• Financial Data Analysis—financial reporting data (the import/export of currency, deposits of currency in financial institutions, reports of suspicious financial activities and the identities of parties to these transactions) are analysed to identify patterns of activity that may indicate illegal money laundering schemes (US DHS 2010: 110).

When conducting this analysis, the TTU in the United States relies heavily upon information gathered from other countries. A report by US ICE (2011a: 2–3) explained that for TBML to work, ‘one of the primary factors criminals rely on...is the idea that a customs agency can only see one side of a trade transaction’, but for example:

if both the U.S. and Brazilian customs agencies could see each other’s trade paperwork, the transaction becomes transparent, allowing law enforcement personnel to identify fraudulent transactions indicative of money laundering.

This has meant that the United States has established TTUs with important trading partners, such as Argentina, Brazil, Colombia, Paraguay, Mexico and Panama, with the possibility of setting them up in Central and Eastern Europe as well (McSkimming 2010; US ICE 2011b). The United States hopes that this network of TTUs will expand and ‘provide a forum for the open exchange of trade data between all participating countries’ (US ICE 2011b: np).

According to US ICE’s annual report for 2008 (US ICE 2008: vi), the data analysis of the TTUs in the United States and overseas had ‘launched 51 investigations leading to seizures of $4.5 million’. A later report outlines two more recent successful cases (US ICE 2011a). The first resulted in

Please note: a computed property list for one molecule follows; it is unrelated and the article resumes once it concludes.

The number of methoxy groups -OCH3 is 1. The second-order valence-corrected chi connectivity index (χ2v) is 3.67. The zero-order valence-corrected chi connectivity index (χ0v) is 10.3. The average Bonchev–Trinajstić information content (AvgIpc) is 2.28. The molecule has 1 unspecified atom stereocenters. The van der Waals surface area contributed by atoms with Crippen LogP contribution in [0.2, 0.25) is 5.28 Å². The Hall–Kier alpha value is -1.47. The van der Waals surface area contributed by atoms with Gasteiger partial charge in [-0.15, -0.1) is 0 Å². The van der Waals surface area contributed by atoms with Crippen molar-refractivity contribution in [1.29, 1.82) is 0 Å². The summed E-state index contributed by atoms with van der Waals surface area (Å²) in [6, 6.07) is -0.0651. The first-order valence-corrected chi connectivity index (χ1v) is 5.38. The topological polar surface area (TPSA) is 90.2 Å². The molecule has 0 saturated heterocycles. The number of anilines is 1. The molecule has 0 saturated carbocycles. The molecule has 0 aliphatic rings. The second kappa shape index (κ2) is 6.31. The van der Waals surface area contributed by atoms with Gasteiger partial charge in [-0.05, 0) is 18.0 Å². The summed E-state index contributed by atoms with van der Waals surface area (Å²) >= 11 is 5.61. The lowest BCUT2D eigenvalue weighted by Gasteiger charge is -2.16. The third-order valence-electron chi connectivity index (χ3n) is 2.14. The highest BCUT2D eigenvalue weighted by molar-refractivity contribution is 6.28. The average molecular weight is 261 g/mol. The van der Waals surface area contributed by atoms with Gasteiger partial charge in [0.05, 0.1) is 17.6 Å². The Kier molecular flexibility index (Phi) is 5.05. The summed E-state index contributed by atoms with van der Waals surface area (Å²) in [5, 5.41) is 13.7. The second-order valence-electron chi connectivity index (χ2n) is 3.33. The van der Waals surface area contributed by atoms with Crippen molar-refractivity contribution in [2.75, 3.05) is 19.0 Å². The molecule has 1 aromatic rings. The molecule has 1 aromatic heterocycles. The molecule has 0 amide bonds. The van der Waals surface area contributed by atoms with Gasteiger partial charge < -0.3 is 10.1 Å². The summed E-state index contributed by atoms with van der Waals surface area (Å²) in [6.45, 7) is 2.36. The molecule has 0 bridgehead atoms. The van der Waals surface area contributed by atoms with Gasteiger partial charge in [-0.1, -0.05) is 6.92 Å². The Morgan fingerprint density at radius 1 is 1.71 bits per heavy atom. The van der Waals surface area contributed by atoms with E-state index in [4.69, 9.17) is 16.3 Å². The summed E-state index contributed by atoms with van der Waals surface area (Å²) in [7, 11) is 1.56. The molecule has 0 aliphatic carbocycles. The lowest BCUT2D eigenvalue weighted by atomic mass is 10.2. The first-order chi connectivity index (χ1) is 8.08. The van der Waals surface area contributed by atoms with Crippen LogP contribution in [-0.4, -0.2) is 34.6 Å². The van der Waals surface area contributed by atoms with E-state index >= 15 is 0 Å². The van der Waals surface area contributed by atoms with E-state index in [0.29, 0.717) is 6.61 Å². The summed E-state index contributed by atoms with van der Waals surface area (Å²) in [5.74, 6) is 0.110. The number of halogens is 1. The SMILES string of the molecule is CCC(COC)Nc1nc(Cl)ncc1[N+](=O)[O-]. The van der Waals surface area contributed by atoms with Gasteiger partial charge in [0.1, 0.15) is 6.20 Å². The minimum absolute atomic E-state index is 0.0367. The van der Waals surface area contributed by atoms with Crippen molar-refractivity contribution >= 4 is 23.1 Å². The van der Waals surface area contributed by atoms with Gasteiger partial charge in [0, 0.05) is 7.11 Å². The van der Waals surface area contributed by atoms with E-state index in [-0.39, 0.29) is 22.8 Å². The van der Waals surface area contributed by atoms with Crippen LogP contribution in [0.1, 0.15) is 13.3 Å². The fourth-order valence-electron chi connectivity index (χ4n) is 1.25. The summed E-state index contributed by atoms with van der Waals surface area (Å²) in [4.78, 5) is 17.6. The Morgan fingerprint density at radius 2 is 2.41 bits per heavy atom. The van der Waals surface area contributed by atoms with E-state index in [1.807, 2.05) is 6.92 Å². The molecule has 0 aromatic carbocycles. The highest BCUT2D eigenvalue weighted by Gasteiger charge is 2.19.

four individuals and three Miami based freight forwarding companies [being] indicted on conspiracy charges for violating the International Emergency Economic Powers Act…and the smuggling of electronic goods (US ICE 2011a: 4)

with over $119m of merchandise seized. The second saw several defendants and a top company charged with money laundering offences, as well as other offences, with ‘a criminal forfeiture indictment of $8.6 million for structured assets...also filed’ (US ICE 2011a: 4).

However, it has been noted that the ‘[s]et up costs and efforts are somewhat prohibitive’ for TTUs and rely on the political will of certain countries like the United States, who are ‘commonly having to provide start-up funding, assistance in systems upgrading, equipment, and training for the newly functioning unit (Liao & Acharya 2011: 83). These costs may deter governments from implementing these kinds of regulatory units, particularly while the effects of the Global Financial Crisis are still being felt and while more research into TBML outside of the Americas needs to be done.

In examining the global responses to TBML, particularly the recommendations set out by FATF and the approach taken by the US Government, it is evident that the emphasis is on information gathering and the analysis of data to identify possible TBML activities, with a secondary focus on sharing this information with relevant agencies and authorities. FATF’s (2008) Best Practices Paper highlights education and awareness of TBML as paramount to combating it, as an understanding of TBML is required to assess what information needs to be gathered about trade. The TTUs established by US ICE are an example of how the information gathering on TBML is put into practice, using statistical analysis to identify suspicious activities and possible TBML activities. However, it has been noted that TTUs have high start-up and administration costs, which may make them a less attractive option for other countries. The viability of establishing TTUs in Australia seems remote while there remains much unknown about TBML in this country.